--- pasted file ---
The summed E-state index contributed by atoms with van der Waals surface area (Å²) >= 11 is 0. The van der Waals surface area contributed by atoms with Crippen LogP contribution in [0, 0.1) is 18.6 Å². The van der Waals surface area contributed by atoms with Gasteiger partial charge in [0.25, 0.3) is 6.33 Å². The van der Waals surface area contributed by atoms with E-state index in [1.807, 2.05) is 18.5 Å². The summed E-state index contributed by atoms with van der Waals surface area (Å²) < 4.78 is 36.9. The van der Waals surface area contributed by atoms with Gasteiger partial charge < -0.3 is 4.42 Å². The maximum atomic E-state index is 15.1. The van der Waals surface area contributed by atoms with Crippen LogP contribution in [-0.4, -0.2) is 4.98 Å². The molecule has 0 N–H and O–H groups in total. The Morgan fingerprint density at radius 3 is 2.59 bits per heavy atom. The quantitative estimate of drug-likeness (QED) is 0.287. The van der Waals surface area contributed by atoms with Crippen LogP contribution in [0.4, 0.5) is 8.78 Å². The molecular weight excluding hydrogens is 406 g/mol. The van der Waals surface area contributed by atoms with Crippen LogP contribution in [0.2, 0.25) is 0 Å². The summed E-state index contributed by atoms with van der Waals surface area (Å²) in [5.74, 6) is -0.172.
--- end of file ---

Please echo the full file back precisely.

The summed E-state index contributed by atoms with van der Waals surface area (Å²) >= 11 is 0. The van der Waals surface area contributed by atoms with Crippen LogP contribution in [0, 0.1) is 18.6 Å². The van der Waals surface area contributed by atoms with Gasteiger partial charge in [0.25, 0.3) is 6.33 Å². The van der Waals surface area contributed by atoms with E-state index in [1.807, 2.05) is 18.5 Å². The summed E-state index contributed by atoms with van der Waals surface area (Å²) < 4.78 is 36.9. The van der Waals surface area contributed by atoms with Gasteiger partial charge < -0.3 is 4.42 Å². The maximum atomic E-state index is 15.1. The van der Waals surface area contributed by atoms with Crippen LogP contribution in [-0.4, -0.2) is 4.98 Å². The molecule has 0 N–H and O–H groups in total. The Morgan fingerprint density at radius 3 is 2.59 bits per heavy atom. The quantitative estimate of drug-likeness (QED) is 0.287. The van der Waals surface area contributed by atoms with Crippen LogP contribution in [0.4, 0.5) is 8.78 Å². The molecular weight excluding hydrogens is 406 g/mol. The van der Waals surface area contributed by atoms with Crippen LogP contribution in [0.2, 0.25) is 0 Å². The summed E-state index contributed by atoms with van der Waals surface area (Å²) in [5.74, 6) is -0.172.